Jaeger said there are some properties that don’t fit into his J Collection strategy anymore. The New Orleans Airport Hotel — formerly a Crowne Plaza franchise — is one. It is currently being sub-let to Shell Oil to accommodate some of its staff and he is looking to offload that when the market improves.
After the sale of the Bourbon and Omni Royal in the French Quarter, it no longer makes as much sense to hold onto the Nottoway Plantation & Resort in White Castle, which Jaeger bought in early 2019 for $3.1 million, he said. Before the pandemic, the two city hotels had been feeders of guests to Nottoway for weekend excursions who then returned back to the French Quarter during the slower weekdays. But that business is now gone, Jaeger said.
Jaeger, 74, who sometimes refers to himself as “just a plumber from the 9th Ward,” made his initial fortune in plumbing and building supplies in the 1960s and ’70s. He turned that into the full-scale development and hotel group that has made him one of the city’s most influential figures in business and real estate.
The pandemic has led not only to a rethink of the hotels portfolio, but also saw him offload other properties, including the former Lindy Boggs Medical Center in Mid-City, which he had planned to convert into an elder care facility. Plans for Plaza Tower, the former office tower on Loyola Avenue, also are uncertain now that financing for such major rehabilitation projects has dried up.
The big Drive Shack golf-entertainment project at the site of the old Times-Picayune building on Howard Avenue also is uncertain because of the after-effects of the pandemic, though Jaeger is the landlord on that project and is collecting rent while the development group decides how to proceed.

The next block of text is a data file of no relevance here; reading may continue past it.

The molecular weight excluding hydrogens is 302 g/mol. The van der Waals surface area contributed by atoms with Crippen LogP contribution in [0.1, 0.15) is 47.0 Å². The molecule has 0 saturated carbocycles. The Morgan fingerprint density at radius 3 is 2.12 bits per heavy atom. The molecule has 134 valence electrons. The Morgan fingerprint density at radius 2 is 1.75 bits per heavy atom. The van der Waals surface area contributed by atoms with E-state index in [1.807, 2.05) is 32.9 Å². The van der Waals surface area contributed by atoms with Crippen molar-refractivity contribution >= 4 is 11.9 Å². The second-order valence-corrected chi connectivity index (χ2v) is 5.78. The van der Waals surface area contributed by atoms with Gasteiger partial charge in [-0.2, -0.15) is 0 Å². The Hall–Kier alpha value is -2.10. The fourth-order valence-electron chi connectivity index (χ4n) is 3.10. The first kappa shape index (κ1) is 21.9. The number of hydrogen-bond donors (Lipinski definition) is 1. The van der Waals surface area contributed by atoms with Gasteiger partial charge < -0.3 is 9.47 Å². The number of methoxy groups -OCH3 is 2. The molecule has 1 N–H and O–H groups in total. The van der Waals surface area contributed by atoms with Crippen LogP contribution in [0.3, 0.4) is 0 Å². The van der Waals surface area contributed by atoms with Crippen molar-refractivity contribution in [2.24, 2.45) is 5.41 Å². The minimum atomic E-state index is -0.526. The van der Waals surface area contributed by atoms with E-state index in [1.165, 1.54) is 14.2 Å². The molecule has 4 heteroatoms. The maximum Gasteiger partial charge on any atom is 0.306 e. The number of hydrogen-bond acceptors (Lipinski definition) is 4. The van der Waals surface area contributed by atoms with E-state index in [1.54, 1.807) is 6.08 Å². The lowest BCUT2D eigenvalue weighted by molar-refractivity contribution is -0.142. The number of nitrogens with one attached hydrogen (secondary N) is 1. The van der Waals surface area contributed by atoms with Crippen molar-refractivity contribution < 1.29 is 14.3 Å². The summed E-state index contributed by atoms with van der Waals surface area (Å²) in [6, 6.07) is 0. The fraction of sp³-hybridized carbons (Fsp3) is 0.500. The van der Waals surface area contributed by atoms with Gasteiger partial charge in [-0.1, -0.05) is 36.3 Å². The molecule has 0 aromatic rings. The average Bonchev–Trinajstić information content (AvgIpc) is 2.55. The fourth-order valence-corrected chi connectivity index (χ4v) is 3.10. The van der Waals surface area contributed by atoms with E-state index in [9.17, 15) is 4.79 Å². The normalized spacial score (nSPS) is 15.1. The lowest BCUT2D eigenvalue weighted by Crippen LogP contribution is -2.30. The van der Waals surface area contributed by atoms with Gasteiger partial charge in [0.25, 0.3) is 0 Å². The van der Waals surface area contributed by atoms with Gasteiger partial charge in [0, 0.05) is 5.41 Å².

Despite the late-summer surge in coronavirus cases and the after effects of Hurricane Ida, the New Orleans hotel sector has been showing some signs of improvement this autumn.
According to STR, which tracks industry data, occupancy rates in October and November have averaged around 65%, compared to below 50% during the same period last year. Though that was still below rates around 75% to 80% in 2019, average daily rates have been about $10 higher than 2019, at $170 a room. That was up from around $100 a room last fall.
Still, Jaeger said he has worries about the hospitality sector other than just the raw occupancy and room rate numbers.
“New Orleans, in my opinion, is not the city it should be for a lot of different reasons,” he said, noting that similar, smaller “destination cities,” like Nashville, Austin, and Louisville, have made more progress in modernizing their attractions and “cleaning up” their main tourist areas.
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“People still come here based on the city’s image as a cheap date, and that keeps rates and prices down and has an impact on our workforce and their prospects for development,” he said. “I’ve said it over and over, we have a hospitality district, and not just the French Quarter, that’s dirty and we need to work on the safety issues, we’re stale, and we need more exciting things to happen.”
There has been talk for decades about improvements but they have never gone anywhere, he said, and now the coronavirus restrictions has put things even further back.
Jaeger said he still sees hope for a higher-end “entertainment district” along the riverfront as part of the multi-billion-dollar plans to develop the barren acres owned by the Ernest N. Morial Convention Center.
Though he is near to completing the sale of the abandoned Market Street Power Plant that he owned for years and planned to develop, he says he still expects to retain an interest in turning that into a music and entertainment venue.
“We’ve talked about all the natural resources we have in this city but we haven’t capitalized on them,” he said. “Somehow, we’ve got to get this turned around.”